Unfortunately, drug safety crises can occur anytime including the summer. Sometimes they pop up suddenly but very often they build up slowly reaching a crescendo when action must be taken. This can occur in the summer and I have personally experienced several that were very difficult to manage because the key personnel (including senior management) were not available. Note also that lawsuits and class action suits may be filed anytime. The lawyers may try to file when the company is less able to mobilize and rapidly respond. On-going lawsuits may have court dates or depositions also scheduled for the summer.
There is, of course, no way to predict this so all that one can do is to be sure you are able to mobilize when necessary. The spreadsheet with personnel, schedules and contact information must be kept up to date.
Medical Issues and Signaling
Summer may be the ideal time to review the ongoing signals. Usually the key signals are well-followed but the less critical or lower priority signals often get put aside for review “at a later date”. The summer may be a fine later date.
PSURs, DSURs and Other Periodic Reports
There is really no excuse to be caught unprepared during the summer for scheduled periodic reports. These dates are known well in advance, usually at the time of NDA/MA approval, and the procedures and personnel should be available to ensure that the reports are done correctly and submitted on time.
Medical Literature Review
Again, another scheduled process that should not surprise. Whether your requirements are for weekly review of marketed drugs (in the EU) or less frequently, this should be a smooth running procedure that continues year round. If not, fix it during the summer.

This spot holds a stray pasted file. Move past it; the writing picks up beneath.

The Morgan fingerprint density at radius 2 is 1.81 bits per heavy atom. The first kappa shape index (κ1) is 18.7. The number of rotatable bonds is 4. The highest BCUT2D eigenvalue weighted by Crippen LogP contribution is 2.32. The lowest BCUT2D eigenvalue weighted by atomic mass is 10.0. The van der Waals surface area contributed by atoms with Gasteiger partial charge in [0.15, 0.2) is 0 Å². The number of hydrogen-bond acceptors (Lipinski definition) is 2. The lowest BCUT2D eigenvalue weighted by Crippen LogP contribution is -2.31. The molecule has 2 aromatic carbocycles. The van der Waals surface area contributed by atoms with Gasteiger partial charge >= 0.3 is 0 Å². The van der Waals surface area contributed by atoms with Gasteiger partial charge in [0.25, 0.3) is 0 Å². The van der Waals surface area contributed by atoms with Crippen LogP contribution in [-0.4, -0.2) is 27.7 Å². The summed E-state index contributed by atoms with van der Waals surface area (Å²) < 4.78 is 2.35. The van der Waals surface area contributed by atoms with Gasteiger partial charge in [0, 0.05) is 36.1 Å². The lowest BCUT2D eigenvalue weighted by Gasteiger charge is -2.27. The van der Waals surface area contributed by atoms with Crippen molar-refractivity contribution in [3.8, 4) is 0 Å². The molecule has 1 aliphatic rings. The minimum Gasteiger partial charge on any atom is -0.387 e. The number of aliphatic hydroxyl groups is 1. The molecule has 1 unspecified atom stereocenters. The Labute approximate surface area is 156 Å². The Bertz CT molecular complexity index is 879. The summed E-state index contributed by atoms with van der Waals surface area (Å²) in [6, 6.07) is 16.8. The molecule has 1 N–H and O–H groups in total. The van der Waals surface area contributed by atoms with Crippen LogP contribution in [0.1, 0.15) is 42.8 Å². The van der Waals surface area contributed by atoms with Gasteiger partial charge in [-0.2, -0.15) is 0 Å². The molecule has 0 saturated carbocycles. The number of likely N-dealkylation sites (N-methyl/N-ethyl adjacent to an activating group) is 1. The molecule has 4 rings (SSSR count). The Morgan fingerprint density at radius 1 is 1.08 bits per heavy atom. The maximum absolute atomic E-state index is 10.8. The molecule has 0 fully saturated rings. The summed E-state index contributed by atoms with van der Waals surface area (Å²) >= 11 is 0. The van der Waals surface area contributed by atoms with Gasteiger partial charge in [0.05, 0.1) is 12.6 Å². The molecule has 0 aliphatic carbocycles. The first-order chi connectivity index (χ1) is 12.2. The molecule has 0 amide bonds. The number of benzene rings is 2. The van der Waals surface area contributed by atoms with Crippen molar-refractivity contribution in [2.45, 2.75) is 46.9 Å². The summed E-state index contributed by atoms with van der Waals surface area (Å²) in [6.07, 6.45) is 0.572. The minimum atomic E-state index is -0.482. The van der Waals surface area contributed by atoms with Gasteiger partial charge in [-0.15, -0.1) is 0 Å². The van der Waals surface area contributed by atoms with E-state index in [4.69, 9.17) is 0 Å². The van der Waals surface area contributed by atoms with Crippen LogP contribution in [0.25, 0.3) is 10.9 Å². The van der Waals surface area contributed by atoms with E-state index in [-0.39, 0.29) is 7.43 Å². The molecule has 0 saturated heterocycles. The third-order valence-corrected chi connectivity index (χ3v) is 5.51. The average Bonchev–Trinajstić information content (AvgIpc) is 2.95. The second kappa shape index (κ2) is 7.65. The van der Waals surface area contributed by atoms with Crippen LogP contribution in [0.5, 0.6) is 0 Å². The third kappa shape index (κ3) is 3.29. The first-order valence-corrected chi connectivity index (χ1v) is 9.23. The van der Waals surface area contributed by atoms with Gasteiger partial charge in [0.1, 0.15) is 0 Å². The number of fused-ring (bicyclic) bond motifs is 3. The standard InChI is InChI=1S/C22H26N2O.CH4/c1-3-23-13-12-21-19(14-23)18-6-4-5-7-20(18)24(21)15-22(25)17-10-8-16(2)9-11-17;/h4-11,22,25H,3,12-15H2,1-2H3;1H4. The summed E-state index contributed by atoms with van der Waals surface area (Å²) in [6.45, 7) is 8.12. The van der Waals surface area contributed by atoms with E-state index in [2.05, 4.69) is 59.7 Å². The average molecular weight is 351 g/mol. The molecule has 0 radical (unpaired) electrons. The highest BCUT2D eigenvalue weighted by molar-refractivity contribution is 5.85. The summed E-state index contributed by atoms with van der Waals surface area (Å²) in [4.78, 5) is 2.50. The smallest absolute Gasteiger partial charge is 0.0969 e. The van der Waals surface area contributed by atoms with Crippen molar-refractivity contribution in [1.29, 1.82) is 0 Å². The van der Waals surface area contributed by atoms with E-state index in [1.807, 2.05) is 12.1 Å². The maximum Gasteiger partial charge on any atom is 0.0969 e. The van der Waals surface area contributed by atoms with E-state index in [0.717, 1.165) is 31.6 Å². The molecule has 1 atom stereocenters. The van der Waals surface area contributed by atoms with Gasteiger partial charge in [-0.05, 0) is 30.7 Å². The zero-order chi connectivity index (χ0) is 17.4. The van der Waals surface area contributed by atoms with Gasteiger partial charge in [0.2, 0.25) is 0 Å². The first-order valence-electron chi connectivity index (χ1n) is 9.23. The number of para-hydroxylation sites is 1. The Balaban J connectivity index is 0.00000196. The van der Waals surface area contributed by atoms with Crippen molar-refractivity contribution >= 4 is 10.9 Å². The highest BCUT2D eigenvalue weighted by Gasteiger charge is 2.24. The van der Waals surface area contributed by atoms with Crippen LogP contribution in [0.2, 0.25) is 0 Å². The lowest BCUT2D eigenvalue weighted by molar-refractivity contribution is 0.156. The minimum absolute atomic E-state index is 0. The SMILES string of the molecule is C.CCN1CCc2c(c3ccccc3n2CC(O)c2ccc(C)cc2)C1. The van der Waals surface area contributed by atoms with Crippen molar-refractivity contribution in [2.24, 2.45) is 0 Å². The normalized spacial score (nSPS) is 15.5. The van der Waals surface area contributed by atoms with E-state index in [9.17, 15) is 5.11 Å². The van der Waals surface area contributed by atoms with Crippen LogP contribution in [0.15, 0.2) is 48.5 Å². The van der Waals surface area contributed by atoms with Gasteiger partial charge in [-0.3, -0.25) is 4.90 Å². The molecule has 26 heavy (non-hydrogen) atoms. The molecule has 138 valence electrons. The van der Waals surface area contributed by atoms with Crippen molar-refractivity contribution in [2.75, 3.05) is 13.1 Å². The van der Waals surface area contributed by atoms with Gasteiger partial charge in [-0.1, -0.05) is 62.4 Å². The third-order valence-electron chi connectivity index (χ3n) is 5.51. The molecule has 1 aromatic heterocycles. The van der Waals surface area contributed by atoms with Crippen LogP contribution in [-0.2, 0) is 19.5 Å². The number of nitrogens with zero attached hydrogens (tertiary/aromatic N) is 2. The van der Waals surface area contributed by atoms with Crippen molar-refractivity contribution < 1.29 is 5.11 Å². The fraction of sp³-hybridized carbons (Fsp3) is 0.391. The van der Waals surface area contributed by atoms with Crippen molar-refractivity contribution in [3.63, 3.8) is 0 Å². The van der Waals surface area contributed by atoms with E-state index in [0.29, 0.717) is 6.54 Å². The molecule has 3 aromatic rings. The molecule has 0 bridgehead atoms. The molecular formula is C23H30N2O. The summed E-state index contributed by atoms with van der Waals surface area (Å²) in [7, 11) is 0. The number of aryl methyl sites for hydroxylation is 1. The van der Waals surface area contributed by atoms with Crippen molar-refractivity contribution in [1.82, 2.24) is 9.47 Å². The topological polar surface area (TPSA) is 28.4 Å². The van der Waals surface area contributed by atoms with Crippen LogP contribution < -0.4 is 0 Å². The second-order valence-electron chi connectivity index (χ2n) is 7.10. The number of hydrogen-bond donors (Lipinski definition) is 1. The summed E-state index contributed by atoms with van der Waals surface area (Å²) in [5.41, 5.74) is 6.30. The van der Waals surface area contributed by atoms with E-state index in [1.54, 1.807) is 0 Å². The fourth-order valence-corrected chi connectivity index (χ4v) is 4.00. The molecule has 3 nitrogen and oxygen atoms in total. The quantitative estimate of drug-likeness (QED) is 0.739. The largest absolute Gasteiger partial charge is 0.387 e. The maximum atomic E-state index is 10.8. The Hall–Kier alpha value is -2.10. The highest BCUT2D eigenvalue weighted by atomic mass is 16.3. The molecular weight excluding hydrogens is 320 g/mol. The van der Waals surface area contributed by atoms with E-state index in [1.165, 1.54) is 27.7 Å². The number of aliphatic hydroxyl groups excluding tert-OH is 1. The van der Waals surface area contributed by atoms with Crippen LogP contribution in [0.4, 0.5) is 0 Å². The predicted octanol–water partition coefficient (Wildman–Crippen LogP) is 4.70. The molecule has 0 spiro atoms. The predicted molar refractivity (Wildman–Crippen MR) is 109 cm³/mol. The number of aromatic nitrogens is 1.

Many companies now out-source PV functions. It is always wise, particularly as part of the required Quality Management System, to track your vendors and out-source companies to be sure that the work is done correctly and on time. This continues during the summer when the vendors and out-sourcers are on vacation too. Keep in mind that in Europe the tradition of August vacations often leaves skeletal staff at many companies and institutions. This can make case follow up and other required functions hard to do during August. So pay attention during the summer.
Planning for Fall and Winter
Are there any items such as expected launches, arrival of new products, mergers/acquisitions, interactions with partners or other companies for joint PV handling or clinical trial safety, new regulations going into effect (e.g. new EU PV module updates) that will pick up in September or beyond? If there is any planning that can be done now, it would be a good idea to start.
If you are involved in the budgeting process or handle spending or payments, it is a good idea to see what is due to be paid or disbursed during the summer. Sometimes you may need a little more time to get vendors paid if the finance folks are also on vacation.
Find out when your fiscal year ends and when budgets are due. A not uncommon phenomenon is for your finance folks to call you about 6 or 8 weeks before the fiscal year ends telling you to spend all your allotted funds or you may lose them next year! If this is due to occur in the summer, you may have trouble getting an invoice from the vendor quickly enough to have the payment issued before the fiscal year ends. Usually finance wants weeks to a couple of months notice to cut a check for payment (no one is ever in hurry to pay bills nowadays).
So these are a few suggestions for those of you who are lucky enough to have some free time during the summer. I realize that many, if not most, folks actually don’t have more free time as organizations become leaner.